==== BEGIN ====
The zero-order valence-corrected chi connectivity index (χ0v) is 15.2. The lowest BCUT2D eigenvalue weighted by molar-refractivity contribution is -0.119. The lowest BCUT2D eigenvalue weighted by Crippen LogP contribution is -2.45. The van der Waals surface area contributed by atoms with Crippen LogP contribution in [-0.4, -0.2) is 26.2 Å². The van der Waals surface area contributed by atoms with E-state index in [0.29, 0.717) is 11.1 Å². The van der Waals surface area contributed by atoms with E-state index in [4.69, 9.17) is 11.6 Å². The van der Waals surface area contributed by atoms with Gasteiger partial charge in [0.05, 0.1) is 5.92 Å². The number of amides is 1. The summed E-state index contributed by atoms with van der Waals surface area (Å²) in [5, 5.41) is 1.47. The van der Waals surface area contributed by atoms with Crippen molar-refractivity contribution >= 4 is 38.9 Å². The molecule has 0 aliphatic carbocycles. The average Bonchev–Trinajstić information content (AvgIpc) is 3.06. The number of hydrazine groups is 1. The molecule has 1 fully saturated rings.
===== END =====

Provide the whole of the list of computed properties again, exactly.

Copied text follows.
The zero-order valence-corrected chi connectivity index (χ0v) is 15.2. The lowest BCUT2D eigenvalue weighted by molar-refractivity contribution is -0.119. The lowest BCUT2D eigenvalue weighted by Crippen LogP contribution is -2.45. The van der Waals surface area contributed by atoms with Crippen LogP contribution in [-0.4, -0.2) is 26.2 Å². The van der Waals surface area contributed by atoms with E-state index in [0.29, 0.717) is 11.1 Å². The van der Waals surface area contributed by atoms with E-state index in [4.69, 9.17) is 11.6 Å². The van der Waals surface area contributed by atoms with Gasteiger partial charge in [0.05, 0.1) is 5.92 Å². The number of amides is 1. The summed E-state index contributed by atoms with van der Waals surface area (Å²) in [5, 5.41) is 1.47. The van der Waals surface area contributed by atoms with Crippen molar-refractivity contribution >= 4 is 38.9 Å². The molecule has 0 aliphatic carbocycles. The average Bonchev–Trinajstić information content (AvgIpc) is 3.06. The number of hydrazine groups is 1. The molecule has 1 fully saturated rings.